We are used to seeing jellyfish along the craggy Cornish coast, but Box Jellyfish are something else. They are giants for a start and were once only seen here in Sea Life Centres. They look like large square (four sides); hence, the name. They gravitate towards river mouths and creeks. Box Jellyfish have been spotted near Falmouth, Padstow and in the Camel Estuary.
Padstow Sea Life Safaris tell you all about jellyfish in a video here. We discover that jellyfish have no brains, no hearts and no blood – they can also regenerate themselves if they get damaged. Some can even clone themselves. Obviously, if you see one, admire from a distance but don’t touch it with your bare hands, else you might well get more than you bargain for. The sting from the Box Jellyfish is very painful and definitely one to avoid. NHS advice on stings is here.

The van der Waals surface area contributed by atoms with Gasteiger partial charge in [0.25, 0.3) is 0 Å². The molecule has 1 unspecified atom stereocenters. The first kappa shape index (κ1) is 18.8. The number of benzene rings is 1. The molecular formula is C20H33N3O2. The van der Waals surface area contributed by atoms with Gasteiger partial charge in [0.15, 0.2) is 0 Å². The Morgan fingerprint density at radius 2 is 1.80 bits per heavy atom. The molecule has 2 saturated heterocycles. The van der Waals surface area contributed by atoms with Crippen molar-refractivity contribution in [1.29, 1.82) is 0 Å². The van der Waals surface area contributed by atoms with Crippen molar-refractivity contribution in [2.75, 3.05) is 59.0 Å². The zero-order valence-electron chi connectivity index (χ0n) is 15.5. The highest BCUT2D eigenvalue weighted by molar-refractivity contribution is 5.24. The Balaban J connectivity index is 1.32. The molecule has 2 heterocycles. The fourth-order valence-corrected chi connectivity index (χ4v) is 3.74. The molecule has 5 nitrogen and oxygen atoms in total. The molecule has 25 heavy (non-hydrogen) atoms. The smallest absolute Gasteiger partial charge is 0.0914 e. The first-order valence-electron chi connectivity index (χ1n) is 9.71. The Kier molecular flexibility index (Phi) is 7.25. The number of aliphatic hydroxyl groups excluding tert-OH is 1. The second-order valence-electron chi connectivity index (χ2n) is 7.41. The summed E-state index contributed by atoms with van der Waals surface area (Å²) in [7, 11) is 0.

Mysterious creatures, these fascinating gelatinous specimens have been around since prehistoric times, with weird-looking bodies and dangling tentacles. They are also not actually fish, they are plankton, some of which reach mythological proportions. Not great swimmers, they largely float along in the water (they are 98% water themselves).
They are wonderful to see in the water from a boat trip, or in a sea life centre, but not ideal if you are swimming. Usually, you will hear if there is a jellyfish invasion or sighting in the area, so keep an eye on the local news.
Why are we seeing them in Cornwall? It probably comes down to climate change. Hotter weather and warmer seas are encouraging creatures to visit us who didn’t before.
See, Cornwall has something for us all!